Mentoring with a Small Staff
Making a mentorship program that works for smaller insurance agencies.
By Mike McDonough
Mentorship programs are collaborative and valuable tools to help your employees learn new skills. These relationships help with training, retention and make everyone involved feel more in tune with the goals of the company. But for small firms, they can seem like a drain on resources. As the competition for talent increases, a top-notch mentorship program can help differentiate you from other insurance agencies looking for the same candidates. Here’s how to maximize your program to make sure it’s not a strain on your small staff.
Mentor doesn’t mean boss
A common mistake among small firms is that they allow a new hire’s immediate supervisor to be their mentor. This can cause a few problems. First of all, a person’s manager should always act as a mentor, whether you have a formal program or not. By not partnering fresh talents with another mentor, you’re limiting their exposure to other leaders and insights in your company. Secondly, this will only give a mentee one perspective of how to do things. By pairing a new employee with someone different than their supervisor, they’ll learn how different leaders in different areas approach different challenges. Finally, a mentor outside of their direct supervisor will give employees an outlet to talk about their supervisor’s management style and tactics that are working for them, and where they might be falling short. They’re much more likely to share these critiques with a true mentor that isn’t responsible for their advancement, instead of their supervisor themselves. In a small agency, that person’s mentor should have enough of a relationship with their supervisor where they can pass on advice in a constructive way.
Utilize a group strategy
Speaking of giving new employees different perspectives, think of establishing a group-mentoring program to make sure they’re hearing insights from every angle. This will let you incorporate employees of all ages, backgrounds and skill sets to give new employees a depth of knowledge about your agency. It will also allow you to have a few employees focused on mentoring, instead of tying up your entire staff. Consider bringing in an executive, a middle manager and another new hire to cover a range of questions for mentees. Then, when people join your agency, add them to the group. You could also use an anonymous IM chat or message board where mentees can post questions without the pressure of revealing their identity. This will help them avoid feeling like their question isn’t worth asking.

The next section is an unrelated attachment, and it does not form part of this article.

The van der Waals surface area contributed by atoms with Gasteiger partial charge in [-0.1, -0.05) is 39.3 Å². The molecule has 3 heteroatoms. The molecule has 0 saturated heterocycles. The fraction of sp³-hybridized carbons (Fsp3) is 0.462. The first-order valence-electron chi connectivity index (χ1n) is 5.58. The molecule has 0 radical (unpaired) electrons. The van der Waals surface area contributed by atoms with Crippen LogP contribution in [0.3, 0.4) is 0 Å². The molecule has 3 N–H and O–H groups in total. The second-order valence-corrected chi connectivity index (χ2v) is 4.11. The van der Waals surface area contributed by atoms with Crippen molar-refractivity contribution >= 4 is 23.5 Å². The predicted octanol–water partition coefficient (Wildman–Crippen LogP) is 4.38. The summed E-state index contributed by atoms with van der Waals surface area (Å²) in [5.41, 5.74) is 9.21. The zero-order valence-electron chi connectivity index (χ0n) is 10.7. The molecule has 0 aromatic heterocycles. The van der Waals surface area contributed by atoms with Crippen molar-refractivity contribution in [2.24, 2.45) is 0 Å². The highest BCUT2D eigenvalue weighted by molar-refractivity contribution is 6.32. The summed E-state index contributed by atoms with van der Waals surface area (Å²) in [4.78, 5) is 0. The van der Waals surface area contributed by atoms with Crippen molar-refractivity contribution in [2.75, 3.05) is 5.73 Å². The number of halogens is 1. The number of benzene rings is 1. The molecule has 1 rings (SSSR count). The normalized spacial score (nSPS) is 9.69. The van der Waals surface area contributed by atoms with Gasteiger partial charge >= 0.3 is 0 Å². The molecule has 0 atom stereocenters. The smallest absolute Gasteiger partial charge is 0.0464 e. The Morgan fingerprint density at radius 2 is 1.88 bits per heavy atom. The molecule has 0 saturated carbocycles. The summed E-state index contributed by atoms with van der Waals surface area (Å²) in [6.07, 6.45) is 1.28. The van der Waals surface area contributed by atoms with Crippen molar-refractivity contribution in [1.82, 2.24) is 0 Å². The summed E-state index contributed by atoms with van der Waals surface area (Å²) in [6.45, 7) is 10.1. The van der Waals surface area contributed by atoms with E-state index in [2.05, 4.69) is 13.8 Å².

Let them lead
Some younger hires will crave a mentorship program, while others may want to figure things out on their own when they’re new to the agency. It’s best to let them take the initiative on how often they meet with their mentor to help them avoid feeling either neglected or smothered. Offer options, like weekly meetings or monthly check-ins, but also let them know that they can simply choose to meet with their mentor when a question or issue arises. If you want to make sure they’re taking advantage of the program, assign them a task to teach their mentor as well. Whether it’s social media etiquette, SEO best practices, or even emerging industry trends, these assignments will help them feel like they’re brining fresh perspective to the table, and not just being monitored.
Mentorship programs are a great way to attract, keep and utilize talented young professionals in the insurance industry. Make sure that yours is up to par with your competitors so that it’s an asset for your agency when you’re recruiting. The most important thing you can do in a mentorship program is to listen as much as you teach. If something isn’t working for your new hires, change it. If something is missing, add it. By being flexible and understanding your young professionals’ needs, your mentoring program will become much less of a hassle, and much more of a true company asset.